The Science Behind Beer Kegs


Beer kegs have been serving as the centerpiece of college parties and the backbone of many bars and taverns for decades. Typically available in a half or quarter barrel, the average keg can fill approximately 124 or 62 pints of beer, respectively. While it’s relatively simple to transport, store and use a keg around the home, there are some precautions to remember.

Typical Components of a Beer Keg

Despite the availability of different sizes, shapes and alternate materials, kegs are pretty standard around the world. As such, several components are found on nearly every keg.

  • The keg itself is typically made of stainless steel. While quarter barrels contain 7.75 gallons of liquid, the larger half barrel boasts 15.5. Smaller kegs, which are sometimes available, contain 5 gallons.
  • A coupler, sometimes referred to as a pump, is needed to withdraw beer out of the keg via the topmost valve.
  • Gas, either in the form of carbon dioxide or nitrogen, is used to help the beer flow smoother and quicker. The coupler or pump is often used, especially at parties, although it’s not as effective as gas.
  • Tubing is also required to transport the beer from the keg and into your cup. Commonly made of polyethylene or vinyl, some partygoers chill the tube for additional coldness.
  • If you’d rather forego the manual-powered party pump, your other option is to outfit your keg with a faucet. This ensures consistency between beer pours, which can help keep your party going all night long.

Common Beer Keg Safety Tips

Kegs are often enjoyed at personal house parties that involve many rowdy drinkers. It might be a good idea to go over these simple safety tips at the beginning of each event.

  • Remember that a standard half barrel weighs over 150 pounds. Always use two people when moving, transporting or carrying a full keg of beer. You’ll also want to wear appropriate foot protection to avoid injury.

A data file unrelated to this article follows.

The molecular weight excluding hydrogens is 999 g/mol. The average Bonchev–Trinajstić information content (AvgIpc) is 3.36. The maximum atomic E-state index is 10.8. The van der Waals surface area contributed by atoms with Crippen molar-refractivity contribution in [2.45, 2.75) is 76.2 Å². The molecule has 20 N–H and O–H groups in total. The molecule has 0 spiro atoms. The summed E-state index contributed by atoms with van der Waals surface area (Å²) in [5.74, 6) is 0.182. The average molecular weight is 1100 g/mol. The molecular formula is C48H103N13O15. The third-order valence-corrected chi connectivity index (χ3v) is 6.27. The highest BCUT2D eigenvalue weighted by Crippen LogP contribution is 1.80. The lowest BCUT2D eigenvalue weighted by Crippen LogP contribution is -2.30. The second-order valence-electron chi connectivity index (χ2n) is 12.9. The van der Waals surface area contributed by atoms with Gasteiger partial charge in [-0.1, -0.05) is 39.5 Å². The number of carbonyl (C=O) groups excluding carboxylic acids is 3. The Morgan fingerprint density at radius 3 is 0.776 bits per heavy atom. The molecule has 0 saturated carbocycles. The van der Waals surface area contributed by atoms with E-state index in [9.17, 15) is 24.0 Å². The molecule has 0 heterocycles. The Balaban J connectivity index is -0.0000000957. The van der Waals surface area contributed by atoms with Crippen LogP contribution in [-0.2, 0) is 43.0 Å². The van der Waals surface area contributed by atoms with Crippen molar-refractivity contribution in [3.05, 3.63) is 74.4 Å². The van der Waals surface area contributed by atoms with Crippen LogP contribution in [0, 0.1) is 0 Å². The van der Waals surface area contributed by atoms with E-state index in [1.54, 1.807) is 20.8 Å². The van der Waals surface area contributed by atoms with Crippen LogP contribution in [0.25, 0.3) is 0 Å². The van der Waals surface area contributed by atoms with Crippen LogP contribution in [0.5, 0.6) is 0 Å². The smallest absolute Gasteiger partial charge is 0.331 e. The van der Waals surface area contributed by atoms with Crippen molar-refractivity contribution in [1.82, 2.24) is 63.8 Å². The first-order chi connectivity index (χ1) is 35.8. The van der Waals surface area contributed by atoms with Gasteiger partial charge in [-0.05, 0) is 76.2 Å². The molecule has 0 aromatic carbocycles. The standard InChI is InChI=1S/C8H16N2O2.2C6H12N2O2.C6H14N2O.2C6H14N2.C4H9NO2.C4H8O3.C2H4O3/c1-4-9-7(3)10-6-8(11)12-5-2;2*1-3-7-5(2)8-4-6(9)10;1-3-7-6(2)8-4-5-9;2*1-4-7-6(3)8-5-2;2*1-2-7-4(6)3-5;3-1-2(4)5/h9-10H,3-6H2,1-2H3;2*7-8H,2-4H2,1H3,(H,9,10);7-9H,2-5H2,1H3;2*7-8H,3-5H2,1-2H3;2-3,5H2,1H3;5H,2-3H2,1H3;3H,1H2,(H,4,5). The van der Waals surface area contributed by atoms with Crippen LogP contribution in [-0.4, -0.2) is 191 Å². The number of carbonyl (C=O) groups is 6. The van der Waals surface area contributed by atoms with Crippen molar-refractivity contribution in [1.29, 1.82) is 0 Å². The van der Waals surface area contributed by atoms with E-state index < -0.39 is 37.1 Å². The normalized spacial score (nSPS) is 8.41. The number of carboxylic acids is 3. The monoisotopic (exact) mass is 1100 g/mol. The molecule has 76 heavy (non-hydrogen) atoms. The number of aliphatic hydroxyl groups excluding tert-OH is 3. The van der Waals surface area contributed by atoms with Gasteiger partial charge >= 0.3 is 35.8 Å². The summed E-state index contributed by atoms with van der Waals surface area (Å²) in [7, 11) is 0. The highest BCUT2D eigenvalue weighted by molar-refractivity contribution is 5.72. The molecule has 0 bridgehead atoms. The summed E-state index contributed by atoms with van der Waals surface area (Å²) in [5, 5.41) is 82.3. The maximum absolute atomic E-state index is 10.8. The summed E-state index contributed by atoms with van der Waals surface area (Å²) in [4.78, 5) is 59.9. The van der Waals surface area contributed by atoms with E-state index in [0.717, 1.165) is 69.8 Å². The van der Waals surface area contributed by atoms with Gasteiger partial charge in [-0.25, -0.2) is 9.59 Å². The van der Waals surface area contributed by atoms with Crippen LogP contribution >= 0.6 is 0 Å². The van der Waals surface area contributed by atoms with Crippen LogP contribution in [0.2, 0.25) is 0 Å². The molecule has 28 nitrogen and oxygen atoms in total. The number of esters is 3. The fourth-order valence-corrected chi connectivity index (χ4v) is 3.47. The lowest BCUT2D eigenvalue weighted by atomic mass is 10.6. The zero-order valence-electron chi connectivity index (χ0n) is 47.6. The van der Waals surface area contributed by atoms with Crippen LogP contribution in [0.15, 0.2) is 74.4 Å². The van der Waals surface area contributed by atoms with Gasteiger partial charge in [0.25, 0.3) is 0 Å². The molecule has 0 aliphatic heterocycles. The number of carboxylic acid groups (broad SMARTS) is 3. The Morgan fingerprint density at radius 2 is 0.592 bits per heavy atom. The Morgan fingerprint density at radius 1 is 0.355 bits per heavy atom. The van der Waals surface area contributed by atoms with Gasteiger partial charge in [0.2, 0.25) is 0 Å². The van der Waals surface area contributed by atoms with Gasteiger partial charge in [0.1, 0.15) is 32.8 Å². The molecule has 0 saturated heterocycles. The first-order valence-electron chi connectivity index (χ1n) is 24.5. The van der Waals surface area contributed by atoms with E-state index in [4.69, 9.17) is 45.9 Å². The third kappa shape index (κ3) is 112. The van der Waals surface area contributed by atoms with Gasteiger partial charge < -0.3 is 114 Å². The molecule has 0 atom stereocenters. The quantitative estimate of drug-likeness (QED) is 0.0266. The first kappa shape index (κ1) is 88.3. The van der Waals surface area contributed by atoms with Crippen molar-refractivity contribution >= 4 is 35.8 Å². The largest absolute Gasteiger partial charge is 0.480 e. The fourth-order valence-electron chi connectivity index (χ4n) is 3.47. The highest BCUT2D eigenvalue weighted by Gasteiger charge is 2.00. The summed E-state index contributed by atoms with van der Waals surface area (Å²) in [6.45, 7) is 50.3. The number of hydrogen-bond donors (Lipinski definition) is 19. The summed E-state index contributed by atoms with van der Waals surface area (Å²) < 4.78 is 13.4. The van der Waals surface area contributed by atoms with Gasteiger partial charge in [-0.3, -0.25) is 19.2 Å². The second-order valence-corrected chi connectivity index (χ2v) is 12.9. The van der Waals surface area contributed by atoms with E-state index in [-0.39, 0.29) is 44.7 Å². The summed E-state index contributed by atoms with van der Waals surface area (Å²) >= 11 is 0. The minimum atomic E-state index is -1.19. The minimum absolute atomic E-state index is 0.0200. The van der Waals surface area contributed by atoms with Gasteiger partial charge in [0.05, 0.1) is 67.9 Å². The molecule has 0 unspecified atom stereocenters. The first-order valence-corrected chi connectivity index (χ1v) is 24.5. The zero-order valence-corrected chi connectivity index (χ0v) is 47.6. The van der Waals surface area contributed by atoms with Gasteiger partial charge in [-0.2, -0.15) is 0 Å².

• Examine the exterior of the keg for any damage. Apart from causing the barrel to leak, cracks or holes could cause personal injury while handling the keg.
  • Verify that the keg sits flatly and firmly on the ground or surface. If not, inspect the bottom chimes for any damage.
  • Check the seal around the keg’s topmost valve and make sure it’s as tight as possible. You might be exposing your beer to the pollutants of its surrounding environment without even knowing it.
  • Never throw a full keg into a fire. Apart from wasting lots of beer, this party trick could result in serious injury as the liquid inside starts to boil and the keg itself turns into a large projectile.

The Perfect Beer Pour

Anyone can pour a glass of beer, but it takes a true professional to pour the perfect glass of beer every time. To do this, hold your cup at a 45-degree angle and open the faucet or pump to its maximum. Once the liquid reaches the halfway point of your glass, reduce the angle of the glass until it’s standing straight up in relation to the faucet. Close the faucet or pump at the last second to top it off with a thick layer of head or foam. It might take some practice to avoid overflowing the cup, but you’ll be pouring the perfect glass of beer in no time!

Getting the Most from Your Keg

Keg refills and rentals aren’t cheap. Many purchase beer kegs to coincide with life milestones and other special events, so it’s important to become familiar with the nuances of the barrel and its hardware. It’s impossible to tell how much beer has been lost or wasted as a result of keg misuse, but these tips will make sure that your cup is always full.

One thought on “The Science Behind Beer Kegs”

  1. Amazing blog and very interesting stuff you got here! I definitely learned a lot from reading through some of your earlier posts as well and decided to drop a comment on this one!

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